Journal Menu► ▼ Journal Menu
Journal Browser► ▼ Journal Browser
Special Issue "Highly-Skilled Migrant Women Achievement and Contributions in Knowledge-Based Economies"
A special issue of Administrative Sciences (ISSN 2076-3387). This special issue belongs to the section "Gender, Race and Diversity in Organizations".
Deadline for manuscript submissions: closed (16 November 2020) | Viewed by 15308
Special Issue Editors
Interests: entrepreneurship, innovation management
Interests: cultural anthropology, gender issues in labour markets and entrepreneurship
Special Issue Information
We are launching this call for papers with the aim of providing a focused Special Issue which could offer theoretical developments and empirical knowledge about the migration of highly skilled women in the knowledge-based economy from different disciplinary perspectives, so as to offer relevant recommendations for policy and practice.
The share of highly skilled migrants reached 30% in 2011 (Eurostat, 2011) and several Western countries have resorted to migration policies as an instrument to fill the gaps in the supply of skilled workers in knowledge-based economies (European Migration Network, 2007; OECD-EU, 2016). While these workers represent key talent pools for companies, they often are the first to lose their job in the event of an economic downturn and face poor career outcomes, such as underemployment, brain waste, lower wages, worse working conditions, and deskilling (Lo and Yu, 2017; United Nations, 2016), as a result of individual, organizational, and environmental factors (Syed, 2008; Al Ariss et al., 2012). The anti-immigration sentiment and rampant populism in several countries (e.g., Brexit, US travel ban, and European-level discussions about migration issues) (OECD, 2016) does not help in solving discrimination, cross-cultural adjustment, and other difficulties (e.g., Dietz et al., 2016).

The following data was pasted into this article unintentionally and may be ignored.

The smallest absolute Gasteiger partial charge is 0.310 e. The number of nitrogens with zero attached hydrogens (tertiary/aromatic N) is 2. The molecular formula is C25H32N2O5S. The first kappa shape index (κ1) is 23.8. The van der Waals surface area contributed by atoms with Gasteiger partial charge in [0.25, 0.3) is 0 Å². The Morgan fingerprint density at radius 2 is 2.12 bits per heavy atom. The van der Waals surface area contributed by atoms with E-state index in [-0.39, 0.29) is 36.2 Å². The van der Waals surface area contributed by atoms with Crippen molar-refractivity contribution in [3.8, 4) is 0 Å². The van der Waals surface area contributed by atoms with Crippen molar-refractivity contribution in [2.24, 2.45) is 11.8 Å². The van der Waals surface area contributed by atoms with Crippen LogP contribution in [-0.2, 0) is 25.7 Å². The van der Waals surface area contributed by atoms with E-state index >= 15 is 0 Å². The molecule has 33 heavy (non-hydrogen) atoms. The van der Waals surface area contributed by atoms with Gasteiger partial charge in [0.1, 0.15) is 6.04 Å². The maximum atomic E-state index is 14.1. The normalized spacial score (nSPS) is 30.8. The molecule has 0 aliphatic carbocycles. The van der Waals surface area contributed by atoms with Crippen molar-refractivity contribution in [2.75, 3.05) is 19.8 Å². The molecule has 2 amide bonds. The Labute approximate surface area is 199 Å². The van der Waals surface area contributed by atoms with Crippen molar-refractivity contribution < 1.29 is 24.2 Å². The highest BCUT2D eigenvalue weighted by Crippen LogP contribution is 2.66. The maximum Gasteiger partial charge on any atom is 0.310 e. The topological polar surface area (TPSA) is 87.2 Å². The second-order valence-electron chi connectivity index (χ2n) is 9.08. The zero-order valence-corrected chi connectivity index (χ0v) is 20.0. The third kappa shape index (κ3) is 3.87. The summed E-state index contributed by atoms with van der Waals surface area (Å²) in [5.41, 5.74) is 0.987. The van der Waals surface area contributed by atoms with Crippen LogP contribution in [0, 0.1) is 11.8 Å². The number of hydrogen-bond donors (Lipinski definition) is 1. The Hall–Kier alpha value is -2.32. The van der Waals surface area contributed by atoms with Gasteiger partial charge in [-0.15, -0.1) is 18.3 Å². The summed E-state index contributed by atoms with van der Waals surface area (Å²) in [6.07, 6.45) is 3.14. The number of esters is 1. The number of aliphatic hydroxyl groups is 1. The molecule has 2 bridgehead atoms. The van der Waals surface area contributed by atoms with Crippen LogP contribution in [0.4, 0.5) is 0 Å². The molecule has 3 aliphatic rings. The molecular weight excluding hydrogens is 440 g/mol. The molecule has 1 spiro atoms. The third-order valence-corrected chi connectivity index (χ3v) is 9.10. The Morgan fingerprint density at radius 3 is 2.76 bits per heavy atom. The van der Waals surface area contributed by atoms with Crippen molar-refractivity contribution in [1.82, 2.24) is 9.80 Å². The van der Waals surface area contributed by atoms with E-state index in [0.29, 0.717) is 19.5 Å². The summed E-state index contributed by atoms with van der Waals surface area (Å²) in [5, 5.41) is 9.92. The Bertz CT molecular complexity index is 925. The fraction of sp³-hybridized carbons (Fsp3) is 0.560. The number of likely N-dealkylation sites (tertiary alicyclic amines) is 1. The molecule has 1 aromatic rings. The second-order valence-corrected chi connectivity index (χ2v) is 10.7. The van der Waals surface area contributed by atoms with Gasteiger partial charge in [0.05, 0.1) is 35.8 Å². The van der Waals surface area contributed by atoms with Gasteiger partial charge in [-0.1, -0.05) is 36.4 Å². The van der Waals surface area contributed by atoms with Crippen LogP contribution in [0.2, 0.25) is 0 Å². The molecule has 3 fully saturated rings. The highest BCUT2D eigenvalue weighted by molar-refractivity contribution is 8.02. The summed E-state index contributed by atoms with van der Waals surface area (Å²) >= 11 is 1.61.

In addition to these trends, highly skilled migration trends have become increasingly feminized over time, both in OECD and non-OECD countries (Özden et al., 2011). Highly skilled female migration presents several peculiar characteristics worthy of note, such as unconventional migration biographies (e.g., Gonzales Enriques and Triandafyllidou, 2016), differences in terms of national backgrounds in different host countries (European Migration Network, 2007; Kofman, 2014), high levels of over-qualification and deskilling in the job market with respect to men (Eurostat, 2011), and under-representation in Science, Technology, Engineering and Mathematics (STEM) sectors (e.g., European Migration Network, 2007; Kofman, 2014; Raghuram, 2008). As highlighted by previous studies, characteristics like gender, age, or country of origin affect career prospects, such as occupation level and salary (e.g., Jenkins, 2004; Williams and Balaz, 2008), through the social construction of the power relations underpinning the evaluation of skills (Phillips and Taylor, 1980).
This is why highly skilled migrant women, especially those working or aspiring to work in male-dominated sectors (like STEM), offer an important context to study how the many forms of social differentiation (e.g., gender, migrant status, occupational sector) operate in conjunction to shape labor market participation and outcomes (Grigoleit-Richter, 2017; Raghuram, 2008; Shirmohammadi et al., 2018).